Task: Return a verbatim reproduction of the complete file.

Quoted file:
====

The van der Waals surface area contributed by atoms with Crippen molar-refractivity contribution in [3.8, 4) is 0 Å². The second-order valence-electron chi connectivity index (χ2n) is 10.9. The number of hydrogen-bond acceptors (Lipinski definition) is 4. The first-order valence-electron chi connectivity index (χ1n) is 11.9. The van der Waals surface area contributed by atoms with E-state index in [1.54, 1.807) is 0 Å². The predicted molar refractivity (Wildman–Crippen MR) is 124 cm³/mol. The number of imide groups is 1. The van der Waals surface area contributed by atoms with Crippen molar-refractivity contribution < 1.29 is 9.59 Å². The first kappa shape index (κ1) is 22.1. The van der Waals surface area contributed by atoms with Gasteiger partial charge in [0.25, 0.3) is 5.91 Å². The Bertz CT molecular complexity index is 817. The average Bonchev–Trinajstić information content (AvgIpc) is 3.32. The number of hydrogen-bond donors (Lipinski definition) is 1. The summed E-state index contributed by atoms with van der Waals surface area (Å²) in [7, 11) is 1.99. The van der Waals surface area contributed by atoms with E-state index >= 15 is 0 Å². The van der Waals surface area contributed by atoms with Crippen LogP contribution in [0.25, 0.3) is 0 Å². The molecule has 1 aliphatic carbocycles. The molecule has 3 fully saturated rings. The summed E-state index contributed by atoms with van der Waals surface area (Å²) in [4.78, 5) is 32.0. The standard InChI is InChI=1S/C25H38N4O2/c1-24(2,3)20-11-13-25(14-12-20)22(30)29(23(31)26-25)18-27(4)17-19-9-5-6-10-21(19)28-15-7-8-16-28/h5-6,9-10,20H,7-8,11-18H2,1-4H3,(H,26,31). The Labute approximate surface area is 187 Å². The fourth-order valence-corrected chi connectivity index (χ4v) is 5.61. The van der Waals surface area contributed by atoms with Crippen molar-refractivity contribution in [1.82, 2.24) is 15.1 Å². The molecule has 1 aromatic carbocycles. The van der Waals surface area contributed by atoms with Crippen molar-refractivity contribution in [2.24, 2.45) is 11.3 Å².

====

The van der Waals surface area contributed by atoms with Crippen molar-refractivity contribution in [3.8, 4) is 0 Å². The second-order valence-electron chi connectivity index (χ2n) is 10.9. The number of hydrogen-bond acceptors (Lipinski definition) is 4. The first-order valence-electron chi connectivity index (χ1n) is 11.9. The van der Waals surface area contributed by atoms with E-state index in [1.54, 1.807) is 0 Å². The predicted molar refractivity (Wildman–Crippen MR) is 124 cm³/mol. The number of imide groups is 1. The van der Waals surface area contributed by atoms with Crippen molar-refractivity contribution < 1.29 is 9.59 Å². The first kappa shape index (κ1) is 22.1. The van der Waals surface area contributed by atoms with Gasteiger partial charge in [0.25, 0.3) is 5.91 Å². The Bertz CT molecular complexity index is 817. The average Bonchev–Trinajstić information content (AvgIpc) is 3.32. The number of hydrogen-bond donors (Lipinski definition) is 1. The summed E-state index contributed by atoms with van der Waals surface area (Å²) in [7, 11) is 1.99. The van der Waals surface area contributed by atoms with E-state index >= 15 is 0 Å². The van der Waals surface area contributed by atoms with Crippen LogP contribution in [0.25, 0.3) is 0 Å². The molecule has 1 aliphatic carbocycles. The molecule has 3 fully saturated rings. The summed E-state index contributed by atoms with van der Waals surface area (Å²) in [4.78, 5) is 32.0. The standard InChI is InChI=1S/C25H38N4O2/c1-24(2,3)20-11-13-25(14-12-20)22(30)29(23(31)26-25)18-27(4)17-19-9-5-6-10-21(19)28-15-7-8-16-28/h5-6,9-10,20H,7-8,11-18H2,1-4H3,(H,26,31). The Labute approximate surface area is 187 Å². The fourth-order valence-corrected chi connectivity index (χ4v) is 5.61. The van der Waals surface area contributed by atoms with Crippen molar-refractivity contribution in [1.82, 2.24) is 15.1 Å². The molecule has 1 aromatic carbocycles. The van der Waals surface area contributed by atoms with Crippen molar-refractivity contribution in [2.24, 2.45) is 11.3 Å².